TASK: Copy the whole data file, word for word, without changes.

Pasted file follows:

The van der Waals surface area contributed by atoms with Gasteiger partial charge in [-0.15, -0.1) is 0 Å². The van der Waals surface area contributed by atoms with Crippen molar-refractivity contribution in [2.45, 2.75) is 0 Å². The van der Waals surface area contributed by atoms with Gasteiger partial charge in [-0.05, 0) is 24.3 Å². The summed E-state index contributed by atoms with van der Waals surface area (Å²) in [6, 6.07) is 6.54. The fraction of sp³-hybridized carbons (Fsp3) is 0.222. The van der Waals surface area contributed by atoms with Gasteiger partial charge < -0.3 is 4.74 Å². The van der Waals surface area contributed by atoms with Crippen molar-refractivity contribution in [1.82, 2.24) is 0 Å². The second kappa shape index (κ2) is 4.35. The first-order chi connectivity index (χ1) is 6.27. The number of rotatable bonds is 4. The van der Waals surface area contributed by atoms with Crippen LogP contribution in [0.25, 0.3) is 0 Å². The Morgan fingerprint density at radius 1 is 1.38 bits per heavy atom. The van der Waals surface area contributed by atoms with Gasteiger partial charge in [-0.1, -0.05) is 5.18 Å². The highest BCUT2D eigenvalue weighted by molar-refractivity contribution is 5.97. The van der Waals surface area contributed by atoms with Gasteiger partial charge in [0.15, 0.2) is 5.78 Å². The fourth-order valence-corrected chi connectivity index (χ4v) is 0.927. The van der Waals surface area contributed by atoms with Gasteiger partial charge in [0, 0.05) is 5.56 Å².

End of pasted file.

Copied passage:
The van der Waals surface area contributed by atoms with Gasteiger partial charge in [-0.15, -0.1) is 0 Å². The van der Waals surface area contributed by atoms with Crippen molar-refractivity contribution in [2.45, 2.75) is 0 Å². The van der Waals surface area contributed by atoms with Gasteiger partial charge in [-0.05, 0) is 24.3 Å². The summed E-state index contributed by atoms with van der Waals surface area (Å²) in [6, 6.07) is 6.54. The fraction of sp³-hybridized carbons (Fsp3) is 0.222. The van der Waals surface area contributed by atoms with Gasteiger partial charge < -0.3 is 4.74 Å². The van der Waals surface area contributed by atoms with Crippen molar-refractivity contribution in [1.82, 2.24) is 0 Å². The second kappa shape index (κ2) is 4.35. The first-order chi connectivity index (χ1) is 6.27. The number of rotatable bonds is 4. The van der Waals surface area contributed by atoms with Crippen LogP contribution in [0.25, 0.3) is 0 Å². The Morgan fingerprint density at radius 1 is 1.38 bits per heavy atom. The van der Waals surface area contributed by atoms with Gasteiger partial charge in [-0.1, -0.05) is 5.18 Å². The highest BCUT2D eigenvalue weighted by molar-refractivity contribution is 5.97. The van der Waals surface area contributed by atoms with Gasteiger partial charge in [0.15, 0.2) is 5.78 Å². The fourth-order valence-corrected chi connectivity index (χ4v) is 0.927. The van der Waals surface area contributed by atoms with Gasteiger partial charge in [0, 0.05) is 5.56 Å².